The Hart family massacre
By By LYDIA GRIMES Feature Reporter
I wanted to tell you about the Indian attack on the Hart family that took place in 1836.
The families of both Josiah and Robert Hart were living in the lower part of Coffee County and there were many Indians living in the Pea River area. Hostile Indians were on the warpath and people were on constant guard for attacks. When anyone left the house there was always someone with a gun nearby.
Indians had cased the routine of both the Hart families and found that the Josiah Hart family milked their cows at night and the Robert Hart family milked the cows in the morning. Late in the afternoon on a May day of 1836, the women of the Josiah Hart family went to milk the cows while the men stood watch with their loaded guns.
The settlers were no match for the Indians as they attacked that afternoon. It was one of the bloodiest massacres in the history of Coffee County. The whole Josiah family was murdered except for one little girl, Melinda Hart, who was left for dead in a pile of her dead relatives in the cowpen. The Indians took their leave of the scene and hid out in the woods and swamp.
During the night the Indians came out of hiding and rode over to the Robert Hart household and waited for the women to come out to milk the cows. They lay in ambush until morning. The women, guarded by the men, soon came to the cowpen to milk the cows. The dogs began to bark and alerted the family to what was happening and they ran for the house. In all the excitement, one small girl was shut out of the house. When she started to scream, the Harts inside realized that they had left her outside. She ran around the house and as she came around near the door, her father grabbed her and pulled her inside just as a tomahawk was raised to kill her.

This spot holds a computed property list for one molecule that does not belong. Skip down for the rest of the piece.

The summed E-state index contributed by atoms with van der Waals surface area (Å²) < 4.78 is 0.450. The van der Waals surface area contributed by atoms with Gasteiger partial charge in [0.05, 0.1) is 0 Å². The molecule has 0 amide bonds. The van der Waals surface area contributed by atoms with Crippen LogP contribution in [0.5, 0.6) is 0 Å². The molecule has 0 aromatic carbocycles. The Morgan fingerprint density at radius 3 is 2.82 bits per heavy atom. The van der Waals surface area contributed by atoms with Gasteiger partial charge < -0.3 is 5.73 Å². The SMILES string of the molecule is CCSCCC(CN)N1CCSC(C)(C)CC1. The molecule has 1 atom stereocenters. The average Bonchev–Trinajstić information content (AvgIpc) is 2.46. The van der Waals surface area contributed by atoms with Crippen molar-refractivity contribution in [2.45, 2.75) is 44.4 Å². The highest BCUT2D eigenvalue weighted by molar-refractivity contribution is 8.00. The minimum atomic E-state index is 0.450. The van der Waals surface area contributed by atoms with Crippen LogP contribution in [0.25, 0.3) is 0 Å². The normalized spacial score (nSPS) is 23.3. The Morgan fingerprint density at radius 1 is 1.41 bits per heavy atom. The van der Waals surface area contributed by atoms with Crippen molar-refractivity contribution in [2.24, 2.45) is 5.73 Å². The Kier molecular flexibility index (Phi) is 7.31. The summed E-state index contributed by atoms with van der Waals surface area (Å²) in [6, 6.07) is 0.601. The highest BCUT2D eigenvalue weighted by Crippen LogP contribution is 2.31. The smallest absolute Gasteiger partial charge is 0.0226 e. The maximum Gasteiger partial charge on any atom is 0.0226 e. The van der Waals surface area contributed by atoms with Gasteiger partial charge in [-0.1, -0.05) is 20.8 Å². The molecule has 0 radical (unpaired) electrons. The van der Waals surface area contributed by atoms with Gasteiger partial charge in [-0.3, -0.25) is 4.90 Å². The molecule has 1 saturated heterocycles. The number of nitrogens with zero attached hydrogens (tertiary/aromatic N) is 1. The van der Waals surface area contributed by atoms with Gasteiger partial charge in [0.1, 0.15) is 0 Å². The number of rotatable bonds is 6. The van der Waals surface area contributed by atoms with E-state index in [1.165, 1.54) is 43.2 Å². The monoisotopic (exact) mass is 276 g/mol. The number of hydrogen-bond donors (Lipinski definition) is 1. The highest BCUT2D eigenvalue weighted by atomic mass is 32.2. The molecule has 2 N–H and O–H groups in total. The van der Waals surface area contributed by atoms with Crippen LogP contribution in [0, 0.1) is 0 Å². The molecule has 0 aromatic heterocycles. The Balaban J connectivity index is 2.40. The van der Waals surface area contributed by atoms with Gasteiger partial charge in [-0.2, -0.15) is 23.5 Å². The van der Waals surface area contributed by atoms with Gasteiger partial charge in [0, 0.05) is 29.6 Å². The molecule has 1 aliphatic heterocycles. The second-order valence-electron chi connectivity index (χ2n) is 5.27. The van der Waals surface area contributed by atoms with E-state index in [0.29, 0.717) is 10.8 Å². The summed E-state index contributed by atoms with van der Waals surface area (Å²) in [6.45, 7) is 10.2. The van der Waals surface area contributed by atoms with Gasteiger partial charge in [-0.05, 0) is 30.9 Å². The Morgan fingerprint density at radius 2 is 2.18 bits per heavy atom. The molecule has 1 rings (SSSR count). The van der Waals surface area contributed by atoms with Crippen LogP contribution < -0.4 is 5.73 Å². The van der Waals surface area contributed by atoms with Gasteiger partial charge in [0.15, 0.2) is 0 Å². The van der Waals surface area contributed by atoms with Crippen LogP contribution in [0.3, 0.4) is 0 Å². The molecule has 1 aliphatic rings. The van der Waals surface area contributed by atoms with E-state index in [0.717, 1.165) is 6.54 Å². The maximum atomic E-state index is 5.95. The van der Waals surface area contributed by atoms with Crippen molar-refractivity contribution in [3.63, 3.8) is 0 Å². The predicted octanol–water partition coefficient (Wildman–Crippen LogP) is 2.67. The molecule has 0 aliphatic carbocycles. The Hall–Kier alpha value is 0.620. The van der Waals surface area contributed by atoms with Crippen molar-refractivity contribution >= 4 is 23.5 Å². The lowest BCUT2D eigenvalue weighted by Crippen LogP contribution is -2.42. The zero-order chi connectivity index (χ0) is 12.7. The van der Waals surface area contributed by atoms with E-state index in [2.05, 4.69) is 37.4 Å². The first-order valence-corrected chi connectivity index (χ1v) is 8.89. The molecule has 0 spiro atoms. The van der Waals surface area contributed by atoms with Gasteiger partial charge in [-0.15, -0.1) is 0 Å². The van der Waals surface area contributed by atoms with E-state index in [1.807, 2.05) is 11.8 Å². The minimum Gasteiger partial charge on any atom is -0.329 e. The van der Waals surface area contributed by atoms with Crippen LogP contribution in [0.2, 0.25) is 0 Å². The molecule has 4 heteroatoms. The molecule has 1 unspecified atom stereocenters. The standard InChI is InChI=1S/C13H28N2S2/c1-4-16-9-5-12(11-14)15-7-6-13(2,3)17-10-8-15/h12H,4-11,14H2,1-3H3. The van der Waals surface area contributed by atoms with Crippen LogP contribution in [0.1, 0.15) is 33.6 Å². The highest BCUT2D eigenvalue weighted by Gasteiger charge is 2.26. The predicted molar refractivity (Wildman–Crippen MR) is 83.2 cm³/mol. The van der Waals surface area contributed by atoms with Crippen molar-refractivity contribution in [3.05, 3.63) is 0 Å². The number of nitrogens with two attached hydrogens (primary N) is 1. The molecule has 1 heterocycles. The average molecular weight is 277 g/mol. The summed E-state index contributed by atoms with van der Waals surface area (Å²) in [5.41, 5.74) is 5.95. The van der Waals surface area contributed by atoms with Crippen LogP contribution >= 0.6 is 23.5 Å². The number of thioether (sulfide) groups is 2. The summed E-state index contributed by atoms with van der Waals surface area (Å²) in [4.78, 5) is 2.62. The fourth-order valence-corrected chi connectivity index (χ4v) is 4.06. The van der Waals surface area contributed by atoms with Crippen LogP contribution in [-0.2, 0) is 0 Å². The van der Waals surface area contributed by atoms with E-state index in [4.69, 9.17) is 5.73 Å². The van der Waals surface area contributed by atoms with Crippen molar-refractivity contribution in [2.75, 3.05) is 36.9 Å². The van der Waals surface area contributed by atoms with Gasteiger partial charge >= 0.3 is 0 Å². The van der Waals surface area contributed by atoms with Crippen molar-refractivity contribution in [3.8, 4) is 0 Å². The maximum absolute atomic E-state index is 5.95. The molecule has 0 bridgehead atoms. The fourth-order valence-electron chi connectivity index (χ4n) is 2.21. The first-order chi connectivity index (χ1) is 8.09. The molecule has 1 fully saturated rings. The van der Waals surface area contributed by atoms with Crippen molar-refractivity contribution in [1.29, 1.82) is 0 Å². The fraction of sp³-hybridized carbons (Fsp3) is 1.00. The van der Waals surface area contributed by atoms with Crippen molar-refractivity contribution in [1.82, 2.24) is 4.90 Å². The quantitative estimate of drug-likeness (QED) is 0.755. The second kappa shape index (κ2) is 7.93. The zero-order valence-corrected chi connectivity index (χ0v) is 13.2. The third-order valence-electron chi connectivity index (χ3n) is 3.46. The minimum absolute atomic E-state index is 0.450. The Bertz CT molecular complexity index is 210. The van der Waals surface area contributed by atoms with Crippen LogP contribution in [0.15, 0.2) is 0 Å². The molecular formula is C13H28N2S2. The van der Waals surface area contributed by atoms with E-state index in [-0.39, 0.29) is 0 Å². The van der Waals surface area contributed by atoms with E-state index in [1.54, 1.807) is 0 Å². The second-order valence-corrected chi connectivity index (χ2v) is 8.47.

The family all took arms against the Indians, the men firing and the women loading the guns. It is told that the Indians set fire to the house and the family put out the fire by throwing a churn of buttermilk onto the flames.
The marksmanship of the Hart family members was too much for the attacking Indians. They were losing many men and when Robert Hart shot the chief they decided to abandon the fight. They picked up their dead and retreated to the Pea River Swamp.
Later that day, believing that the danger was past, Robert Hart's son-in-law, Dan Powell, rode over to check on the Josiah Hart family. What he found was the pile of seven dead bodies in the cowpen. He returned and got Robert and the rest of the family. They came over and and they proceeded to carry the bodies into the house until they could be buried. Someone noticed that Melinda Hart had a pulse beat in the large wound to her head. She was determined to be still breathing. She was nursed by her aunt and survived the awful battle that killed all of her family.
The settlers of the area gathered at the Josiah Hart home and prepared the seven bodies for burial. They were all placed in the same grave which was lined with cowhides. Today that burial ground is the Weeks Assembly of God Cemetery in Coffee County and is marked with a pedestal telling of the massacre.
The surrounding area's settlers were so outraged at the murderers that they organized a posse and chased them down. At a battle on May 7, 1836 there were 37 Indians killed.
Next week I will get back to the Hart family pedigree charts.